But perk up! We’ve still got space-based solar power to look forward to. The International Academy of Astronautics has proclaimed that the ability to collect solar power on a satellite (no atmosphere and no nighttime to slow down collection up there), then beam it to earth via microwaves should be commercially viable by 2040. Biofuels and alternative energy sources are going to continue to be a big thing, so there is a chance that running out of oil will not turn our country into a Road Warrior-type environment.
TechCast claims that 30% of new cards will by hybrids by 2019. GM says by 2018 they’ll have self-driving cars on the market, and that same Ray Hammond who thinks my grandkids will be able to watch more than a century of Super Bowls believes that all cars on major roads will be controlled by satellite systems by 2030. I wouldn’t mind this for long highway drives, but I’d rather keep my hands on the wheel in the city.
Although, drinking and driving concerns would plummet if cars had a take-me-home feature built-in.
Of course if the world ends up too crowded, too regulated or too overrun with watery meltiness, you can always look for an escape. Arthur C. Clarke figures we’ll have direct inputs to the brain that will provide virtual reality by 2025. This may be the next big thing – we all learned to annoy one another with cat gifs and Viagra ads through the internet, so it’s logical that the next big thing brings us even deeper into the virtual world.
Author and Director of Engineering for Google Ray Kurzweil is confident that by 2030, virtual reality will allow for “any type of interaction” with anyone, regardless of where on the planet they might be. You know what that means… long-distance boning. This is the way of the future, and the future looks good.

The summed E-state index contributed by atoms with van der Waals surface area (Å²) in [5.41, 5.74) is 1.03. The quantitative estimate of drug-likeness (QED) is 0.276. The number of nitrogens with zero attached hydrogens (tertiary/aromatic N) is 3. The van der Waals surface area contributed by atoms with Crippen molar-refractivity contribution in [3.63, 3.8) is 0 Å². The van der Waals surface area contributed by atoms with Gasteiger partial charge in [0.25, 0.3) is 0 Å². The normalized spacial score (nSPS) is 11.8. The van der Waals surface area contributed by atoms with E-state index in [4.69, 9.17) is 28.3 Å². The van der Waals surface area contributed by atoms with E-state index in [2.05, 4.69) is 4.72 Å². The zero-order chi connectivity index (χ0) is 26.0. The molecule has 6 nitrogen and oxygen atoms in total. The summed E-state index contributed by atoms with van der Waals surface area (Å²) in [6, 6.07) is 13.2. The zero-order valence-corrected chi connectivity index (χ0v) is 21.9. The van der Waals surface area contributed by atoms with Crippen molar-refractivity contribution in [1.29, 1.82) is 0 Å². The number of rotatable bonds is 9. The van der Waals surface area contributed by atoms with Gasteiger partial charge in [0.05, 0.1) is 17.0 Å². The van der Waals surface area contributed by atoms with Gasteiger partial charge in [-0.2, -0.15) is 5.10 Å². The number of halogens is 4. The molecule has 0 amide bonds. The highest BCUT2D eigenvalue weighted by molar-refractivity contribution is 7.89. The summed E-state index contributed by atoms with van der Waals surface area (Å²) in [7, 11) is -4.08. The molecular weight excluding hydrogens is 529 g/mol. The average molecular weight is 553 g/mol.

And the concept of ‘long-distance’ may have a new meaning by then. NASA figures they’ll be back on the moon, and even starting up a colony there by 2020. Russia plans to have a base up there by 2030. If Arthur C. Clarke is to be believed – and I’ll go with his virtual reality plans before I buy into this one – there should be a human slapping his or her boot-soles onto Mars by 2021, and we may even have near-light-speed travel before the century is out.
It all sounds very optimistic.
Unless you bring up the robots.
The United States Department of Defense stated in 2006 that they anticipate a full third of America’s fighting strength will be robots by 2015. That year is almost here, and I’m not sure that’s looking any more realistic than the myriad of 2015 predictions that Back To The Future II got wrong. But robots could be performing surgery by 2017, and most manual jobs by 2030.
Rosie, the wise-cracking robot maid from The Jetsons may become a reality by 2019, which would be awesome. Apologies to the Roomba, but we aren’t quite where we need to be in this field. Then come the nanobots, which will change the landscape of modern medicine as we know it, quite possibly by the end of this decade.
All in all, I’m optimistic about the future. I have to be – to behave otherwise would drag me down and render the next 399 articles tedious and morose. No, I keep my focus on the good things in life: the delicious beer in my fridge, the happy thought that quality virtual reality in the next decade or so might at least allow me to pretend I have an actual flying car… and of course my lovely wife’s callipygian assets.
Yes, the future is good.